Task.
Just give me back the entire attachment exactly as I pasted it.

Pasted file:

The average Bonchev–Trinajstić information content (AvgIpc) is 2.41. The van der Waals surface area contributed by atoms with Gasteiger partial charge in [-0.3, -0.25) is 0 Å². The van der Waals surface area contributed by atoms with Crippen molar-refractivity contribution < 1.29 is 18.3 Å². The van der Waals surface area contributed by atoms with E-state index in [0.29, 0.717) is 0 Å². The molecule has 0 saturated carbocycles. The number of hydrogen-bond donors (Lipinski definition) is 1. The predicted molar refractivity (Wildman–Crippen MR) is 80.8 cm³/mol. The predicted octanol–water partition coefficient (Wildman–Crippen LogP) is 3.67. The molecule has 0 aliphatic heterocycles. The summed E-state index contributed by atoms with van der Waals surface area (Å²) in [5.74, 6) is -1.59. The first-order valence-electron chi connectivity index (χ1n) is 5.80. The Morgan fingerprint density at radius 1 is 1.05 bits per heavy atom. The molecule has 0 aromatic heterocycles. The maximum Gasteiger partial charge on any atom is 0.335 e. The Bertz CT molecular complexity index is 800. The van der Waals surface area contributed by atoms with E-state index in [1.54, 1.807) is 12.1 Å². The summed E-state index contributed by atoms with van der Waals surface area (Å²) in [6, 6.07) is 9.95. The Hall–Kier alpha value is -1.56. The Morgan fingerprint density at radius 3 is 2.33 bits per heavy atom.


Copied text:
The average Bonchev–Trinajstić information content (AvgIpc) is 2.41. The van der Waals surface area contributed by atoms with Gasteiger partial charge in [-0.3, -0.25) is 0 Å². The van der Waals surface area contributed by atoms with Crippen molar-refractivity contribution < 1.29 is 18.3 Å². The van der Waals surface area contributed by atoms with E-state index in [0.29, 0.717) is 0 Å². The molecule has 0 saturated carbocycles. The number of hydrogen-bond donors (Lipinski definition) is 1. The predicted molar refractivity (Wildman–Crippen MR) is 80.8 cm³/mol. The predicted octanol–water partition coefficient (Wildman–Crippen LogP) is 3.67. The molecule has 0 aliphatic heterocycles. The summed E-state index contributed by atoms with van der Waals surface area (Å²) in [5.74, 6) is -1.59. The first-order valence-electron chi connectivity index (χ1n) is 5.80. The Morgan fingerprint density at radius 1 is 1.05 bits per heavy atom. The molecule has 0 aromatic heterocycles. The maximum Gasteiger partial charge on any atom is 0.335 e. The Bertz CT molecular complexity index is 800. The van der Waals surface area contributed by atoms with E-state index in [1.54, 1.807) is 12.1 Å². The summed E-state index contributed by atoms with van der Waals surface area (Å²) in [6, 6.07) is 9.95. The Hall–Kier alpha value is -1.56. The Morgan fingerprint density at radius 3 is 2.33 bits per heavy atom.